- Are there any particular foods useful for healing injuries?
- I am unable to drink milk. How can I get enough calcium in my diet?
- How can I boost my iron intake?
- Should my family avoid desserts or is there a sensible way to include them in our diets?
- What supplements do athletes at the AIS use? How can I tell if a supplement has any banned substances?
Q. Are there any particular foods useful for healing injuries?
A. Unfortunately, there are no magical foods. There are substances present in foods such as antioxidants, fatty acids and vitamins which assist in various functions such as cellular repair, inflammatory response and tissue growth. However, these substances are present in a number of foods and interact in complex ways. The best thing to do to speed up recovery is consume a mixed diet with a wide variety of fruit, vegetables, wholegrain cereals, fish, nuts, legumes, dairy products, meat and plant oils. Avoid restricting your intake excessively in order to minimise weight gain while you are injured. The body will take longer to recover when total energy intake is inadequate. Focus on foods which provide a wide variety of nutrients and avoid an excessive intake of poor quality foods such as lollies, cakes, biscuits, deep fried foods, alcohol and soft drink.
Q. I am unable to drink milk. How can I get enough calcium in my diet?
A. Dairy foods are the best source of calcium and eating 3-4 serves (200ml milk, 200 g tub of yoghurt, 30 g slice of cheese) each day will meet most people's requirements. If you don't like milk, consume more cheese and yoghurt. Alternatively, you could try a soy beverage or soy yoghurt - just make sure it has calcium added. Other good sources of calcium include tinned fish such as salmon, herring and sardines where the bones are eaten, or oysters, dried fruit, almonds, muesli, and legumes such as kidney beans, tahini and tofu.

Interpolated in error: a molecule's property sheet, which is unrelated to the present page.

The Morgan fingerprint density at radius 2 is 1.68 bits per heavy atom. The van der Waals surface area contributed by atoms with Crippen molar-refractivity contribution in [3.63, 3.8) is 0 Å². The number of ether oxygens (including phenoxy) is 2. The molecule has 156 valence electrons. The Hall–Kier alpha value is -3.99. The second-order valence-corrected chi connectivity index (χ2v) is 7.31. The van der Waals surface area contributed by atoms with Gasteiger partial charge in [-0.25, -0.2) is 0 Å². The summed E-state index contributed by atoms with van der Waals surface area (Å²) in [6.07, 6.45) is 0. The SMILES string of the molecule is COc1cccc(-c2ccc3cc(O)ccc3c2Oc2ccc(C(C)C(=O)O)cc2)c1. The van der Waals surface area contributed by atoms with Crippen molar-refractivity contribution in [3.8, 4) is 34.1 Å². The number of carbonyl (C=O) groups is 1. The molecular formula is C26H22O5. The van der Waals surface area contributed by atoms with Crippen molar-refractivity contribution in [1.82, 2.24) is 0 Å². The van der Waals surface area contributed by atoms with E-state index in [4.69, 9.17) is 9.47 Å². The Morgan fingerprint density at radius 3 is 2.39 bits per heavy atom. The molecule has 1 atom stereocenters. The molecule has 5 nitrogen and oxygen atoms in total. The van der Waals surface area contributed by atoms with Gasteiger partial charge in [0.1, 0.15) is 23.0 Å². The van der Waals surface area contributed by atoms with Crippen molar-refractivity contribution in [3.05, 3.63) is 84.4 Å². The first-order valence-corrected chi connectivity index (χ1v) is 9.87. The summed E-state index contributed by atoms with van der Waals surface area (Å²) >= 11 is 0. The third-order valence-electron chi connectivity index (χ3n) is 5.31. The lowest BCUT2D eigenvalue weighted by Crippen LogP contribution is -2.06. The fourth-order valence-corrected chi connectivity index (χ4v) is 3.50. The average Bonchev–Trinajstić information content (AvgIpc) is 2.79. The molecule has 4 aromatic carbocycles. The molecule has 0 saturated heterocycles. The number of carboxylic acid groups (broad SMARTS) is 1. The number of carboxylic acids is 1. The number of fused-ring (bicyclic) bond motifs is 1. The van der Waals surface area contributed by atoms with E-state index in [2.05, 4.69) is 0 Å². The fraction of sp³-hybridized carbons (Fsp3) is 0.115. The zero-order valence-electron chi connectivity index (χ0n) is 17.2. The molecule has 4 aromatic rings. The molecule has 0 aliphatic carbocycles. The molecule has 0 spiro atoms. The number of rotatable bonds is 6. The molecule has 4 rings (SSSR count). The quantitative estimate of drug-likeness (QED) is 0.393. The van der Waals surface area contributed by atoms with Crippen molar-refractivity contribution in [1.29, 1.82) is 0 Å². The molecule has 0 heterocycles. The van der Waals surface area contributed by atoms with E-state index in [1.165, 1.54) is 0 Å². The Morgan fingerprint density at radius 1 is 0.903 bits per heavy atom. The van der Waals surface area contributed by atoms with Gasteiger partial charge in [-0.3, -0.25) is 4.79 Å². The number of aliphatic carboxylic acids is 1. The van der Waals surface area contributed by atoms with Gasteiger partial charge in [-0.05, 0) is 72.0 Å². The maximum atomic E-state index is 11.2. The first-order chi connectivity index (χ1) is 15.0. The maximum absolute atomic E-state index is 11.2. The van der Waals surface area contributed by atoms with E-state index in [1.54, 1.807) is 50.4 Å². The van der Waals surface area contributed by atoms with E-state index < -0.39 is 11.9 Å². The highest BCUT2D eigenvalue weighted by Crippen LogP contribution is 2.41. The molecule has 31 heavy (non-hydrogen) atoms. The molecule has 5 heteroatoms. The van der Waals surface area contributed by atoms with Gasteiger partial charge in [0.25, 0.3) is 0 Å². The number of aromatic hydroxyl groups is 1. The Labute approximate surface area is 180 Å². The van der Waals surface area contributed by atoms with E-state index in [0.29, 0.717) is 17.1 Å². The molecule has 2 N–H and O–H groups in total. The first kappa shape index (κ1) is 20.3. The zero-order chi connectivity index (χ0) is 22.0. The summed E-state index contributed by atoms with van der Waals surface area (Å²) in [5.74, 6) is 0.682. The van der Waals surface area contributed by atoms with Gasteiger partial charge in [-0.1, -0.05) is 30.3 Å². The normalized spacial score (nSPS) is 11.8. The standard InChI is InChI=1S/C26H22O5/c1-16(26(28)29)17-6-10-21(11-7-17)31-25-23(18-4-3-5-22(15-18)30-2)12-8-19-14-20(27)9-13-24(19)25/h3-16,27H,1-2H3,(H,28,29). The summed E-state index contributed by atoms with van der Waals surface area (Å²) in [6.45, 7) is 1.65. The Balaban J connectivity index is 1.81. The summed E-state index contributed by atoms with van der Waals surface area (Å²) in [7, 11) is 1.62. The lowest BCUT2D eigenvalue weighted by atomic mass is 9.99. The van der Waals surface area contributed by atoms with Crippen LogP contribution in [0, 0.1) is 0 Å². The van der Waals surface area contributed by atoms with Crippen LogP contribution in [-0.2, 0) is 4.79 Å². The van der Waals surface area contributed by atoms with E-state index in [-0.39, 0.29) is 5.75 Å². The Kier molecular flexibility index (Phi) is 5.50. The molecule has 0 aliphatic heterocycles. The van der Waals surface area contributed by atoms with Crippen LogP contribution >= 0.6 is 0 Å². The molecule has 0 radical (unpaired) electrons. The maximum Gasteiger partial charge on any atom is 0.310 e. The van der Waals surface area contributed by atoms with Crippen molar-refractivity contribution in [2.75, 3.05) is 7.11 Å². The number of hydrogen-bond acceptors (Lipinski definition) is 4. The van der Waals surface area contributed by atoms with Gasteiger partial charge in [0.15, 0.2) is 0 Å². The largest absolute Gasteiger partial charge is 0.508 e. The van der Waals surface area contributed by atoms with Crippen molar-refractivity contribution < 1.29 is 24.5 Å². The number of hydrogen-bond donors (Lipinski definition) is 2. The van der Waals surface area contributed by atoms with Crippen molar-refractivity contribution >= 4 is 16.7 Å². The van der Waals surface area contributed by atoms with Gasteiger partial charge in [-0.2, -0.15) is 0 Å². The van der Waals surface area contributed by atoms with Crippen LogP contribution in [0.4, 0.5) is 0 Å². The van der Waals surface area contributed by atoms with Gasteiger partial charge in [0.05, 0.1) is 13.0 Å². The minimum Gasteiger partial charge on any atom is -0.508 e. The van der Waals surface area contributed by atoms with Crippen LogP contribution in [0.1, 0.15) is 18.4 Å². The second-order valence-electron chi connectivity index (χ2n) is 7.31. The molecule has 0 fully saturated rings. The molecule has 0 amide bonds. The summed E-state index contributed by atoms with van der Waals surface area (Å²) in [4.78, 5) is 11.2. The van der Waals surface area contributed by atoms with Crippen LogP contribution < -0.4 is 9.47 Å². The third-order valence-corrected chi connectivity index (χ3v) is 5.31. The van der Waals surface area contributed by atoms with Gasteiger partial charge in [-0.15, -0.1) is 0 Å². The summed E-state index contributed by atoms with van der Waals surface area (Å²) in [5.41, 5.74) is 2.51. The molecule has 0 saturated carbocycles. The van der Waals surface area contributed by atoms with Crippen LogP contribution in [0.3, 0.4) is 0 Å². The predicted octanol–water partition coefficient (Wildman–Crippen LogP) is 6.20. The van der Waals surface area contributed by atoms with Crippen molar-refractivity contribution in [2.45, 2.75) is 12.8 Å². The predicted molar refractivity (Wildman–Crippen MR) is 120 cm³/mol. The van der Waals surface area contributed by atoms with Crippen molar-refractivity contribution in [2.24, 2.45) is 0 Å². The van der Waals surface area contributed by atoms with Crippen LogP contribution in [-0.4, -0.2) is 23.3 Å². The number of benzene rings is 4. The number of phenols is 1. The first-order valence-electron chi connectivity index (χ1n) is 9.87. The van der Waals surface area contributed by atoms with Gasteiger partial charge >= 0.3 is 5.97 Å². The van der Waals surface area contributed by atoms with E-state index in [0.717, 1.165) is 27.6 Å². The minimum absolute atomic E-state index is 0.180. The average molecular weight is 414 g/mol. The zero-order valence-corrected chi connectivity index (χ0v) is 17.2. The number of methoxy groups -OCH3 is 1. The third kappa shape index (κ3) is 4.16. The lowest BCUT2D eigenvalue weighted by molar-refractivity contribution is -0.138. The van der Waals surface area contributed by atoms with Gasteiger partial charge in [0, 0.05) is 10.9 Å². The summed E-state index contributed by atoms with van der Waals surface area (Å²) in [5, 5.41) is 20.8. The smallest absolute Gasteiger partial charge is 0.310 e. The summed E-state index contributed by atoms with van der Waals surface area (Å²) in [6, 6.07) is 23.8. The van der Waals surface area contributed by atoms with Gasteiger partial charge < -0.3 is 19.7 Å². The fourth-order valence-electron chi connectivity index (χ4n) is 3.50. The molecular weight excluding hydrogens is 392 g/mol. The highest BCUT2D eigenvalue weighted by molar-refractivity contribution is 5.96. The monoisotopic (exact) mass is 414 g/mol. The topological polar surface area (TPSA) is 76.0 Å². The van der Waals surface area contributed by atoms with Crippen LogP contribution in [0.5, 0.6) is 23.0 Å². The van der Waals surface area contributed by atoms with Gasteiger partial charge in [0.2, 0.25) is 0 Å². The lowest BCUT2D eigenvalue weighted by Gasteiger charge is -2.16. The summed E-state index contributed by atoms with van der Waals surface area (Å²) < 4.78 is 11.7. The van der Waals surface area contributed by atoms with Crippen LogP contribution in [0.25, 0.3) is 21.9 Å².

Q. How can I boost my iron intake?
A. There are two types of iron found in food. Haem iron is found in animal-derived foods and is well absorbed by the body. Non-haem iron is found in plant foods and is absorbed poorly. The absorption of non-haem iron can be improved by combining non-haem foods with sources of haem iron. Good sources of haem iron are lean red meat, chicken, fish and liver or liver pate. The largest amounts of non-haem iron are found in eggs, fortified breakfast cereal, wholemeal bread, spinach, legumes, dried fruit and nuts. You can improve your iron intake and absorption by:
Q. Should my family avoid desserts or is there a sensible way to include them in our diets?
A. Traditionally, desserts are high in fat and sugar and low in nutrients. However, there are plenty of nutritious options available. Desserts based on fruit or low-fat dairy products can be a good source of vitamins, minerals, fibre and carbohydrate. Baked apple, fruit crumble, rice pudding and low fat custard are good examples. Many desserts can be modified to make them more nutritious. Take your favourite recipe and replace any full-fat dairy products with low-fat versions, reduce the amount of butter, margarine or oil and cut back on the amount of sugar. In most cases, you won't notice the difference. Also make use of the many quick, nutritious options available. Low-fat smoothies, low-fat chocolate milkshakes, ready-made custard, yoghurt, fruit salad and low-fat muffins are a nutritious, sweet end to a meal. People with lower energy needs may need to reduce the size of the main meal or cut back on snacks during the day to allow room for dessert.
Q. What supplements do athletes at the AIS use? How can I tell if a supplement has any banned substances?
A. The Supplement section of our website provides details on supplements used at the AIS. The Australian Sports Anti-Doping Authority (ASADA) provides information on banned substances in products. See the ASADA website for details.